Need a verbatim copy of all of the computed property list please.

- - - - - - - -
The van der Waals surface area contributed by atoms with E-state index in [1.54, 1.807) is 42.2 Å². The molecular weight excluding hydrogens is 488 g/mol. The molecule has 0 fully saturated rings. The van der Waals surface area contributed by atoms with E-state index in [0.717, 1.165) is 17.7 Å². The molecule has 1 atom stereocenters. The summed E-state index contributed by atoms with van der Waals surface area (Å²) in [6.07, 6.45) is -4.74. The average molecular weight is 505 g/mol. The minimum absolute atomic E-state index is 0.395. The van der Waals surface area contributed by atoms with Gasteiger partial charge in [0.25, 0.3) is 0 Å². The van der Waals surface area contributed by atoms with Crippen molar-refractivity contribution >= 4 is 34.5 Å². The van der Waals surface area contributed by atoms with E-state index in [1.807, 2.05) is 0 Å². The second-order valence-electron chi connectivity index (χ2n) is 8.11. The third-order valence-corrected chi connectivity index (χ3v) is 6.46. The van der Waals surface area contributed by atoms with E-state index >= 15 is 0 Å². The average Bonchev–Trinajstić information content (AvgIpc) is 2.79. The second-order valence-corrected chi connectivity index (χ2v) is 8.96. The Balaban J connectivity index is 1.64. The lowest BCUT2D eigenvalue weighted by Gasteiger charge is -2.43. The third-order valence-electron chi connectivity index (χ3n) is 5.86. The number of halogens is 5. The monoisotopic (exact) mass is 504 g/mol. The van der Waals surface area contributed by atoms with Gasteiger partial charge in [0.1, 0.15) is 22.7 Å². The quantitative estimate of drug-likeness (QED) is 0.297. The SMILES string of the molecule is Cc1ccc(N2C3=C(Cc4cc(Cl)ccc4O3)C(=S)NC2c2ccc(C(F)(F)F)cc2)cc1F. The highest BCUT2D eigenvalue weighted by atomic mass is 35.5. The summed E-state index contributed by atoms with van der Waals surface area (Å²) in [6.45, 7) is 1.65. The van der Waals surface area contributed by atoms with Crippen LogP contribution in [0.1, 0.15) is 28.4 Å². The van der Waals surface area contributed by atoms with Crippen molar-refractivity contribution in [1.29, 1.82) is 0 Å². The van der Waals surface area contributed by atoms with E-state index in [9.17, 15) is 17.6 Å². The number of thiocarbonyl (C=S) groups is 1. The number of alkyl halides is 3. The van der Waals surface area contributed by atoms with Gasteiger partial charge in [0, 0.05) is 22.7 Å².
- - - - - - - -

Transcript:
The van der Waals surface area contributed by atoms with E-state index in [1.54, 1.807) is 42.2 Å². The molecular weight excluding hydrogens is 488 g/mol. The molecule has 0 fully saturated rings. The van der Waals surface area contributed by atoms with E-state index in [0.717, 1.165) is 17.7 Å². The molecule has 1 atom stereocenters. The summed E-state index contributed by atoms with van der Waals surface area (Å²) in [6.07, 6.45) is -4.74. The average molecular weight is 505 g/mol. The minimum absolute atomic E-state index is 0.395. The van der Waals surface area contributed by atoms with Gasteiger partial charge in [0.25, 0.3) is 0 Å². The van der Waals surface area contributed by atoms with Crippen molar-refractivity contribution >= 4 is 34.5 Å². The van der Waals surface area contributed by atoms with E-state index in [1.807, 2.05) is 0 Å². The second-order valence-electron chi connectivity index (χ2n) is 8.11. The third-order valence-corrected chi connectivity index (χ3v) is 6.46. The van der Waals surface area contributed by atoms with E-state index >= 15 is 0 Å². The average Bonchev–Trinajstić information content (AvgIpc) is 2.79. The second-order valence-corrected chi connectivity index (χ2v) is 8.96. The Balaban J connectivity index is 1.64. The lowest BCUT2D eigenvalue weighted by Gasteiger charge is -2.43. The third-order valence-electron chi connectivity index (χ3n) is 5.86. The number of halogens is 5. The monoisotopic (exact) mass is 504 g/mol. The van der Waals surface area contributed by atoms with Gasteiger partial charge in [0.1, 0.15) is 22.7 Å². The quantitative estimate of drug-likeness (QED) is 0.297. The SMILES string of the molecule is Cc1ccc(N2C3=C(Cc4cc(Cl)ccc4O3)C(=S)NC2c2ccc(C(F)(F)F)cc2)cc1F. The highest BCUT2D eigenvalue weighted by atomic mass is 35.5. The summed E-state index contributed by atoms with van der Waals surface area (Å²) in [6.45, 7) is 1.65. The van der Waals surface area contributed by atoms with Crippen LogP contribution in [0.1, 0.15) is 28.4 Å². The van der Waals surface area contributed by atoms with Crippen molar-refractivity contribution in [1.29, 1.82) is 0 Å². The van der Waals surface area contributed by atoms with E-state index in [9.17, 15) is 17.6 Å². The number of thiocarbonyl (C=S) groups is 1. The number of alkyl halides is 3. The van der Waals surface area contributed by atoms with Gasteiger partial charge in [0, 0.05) is 22.7 Å².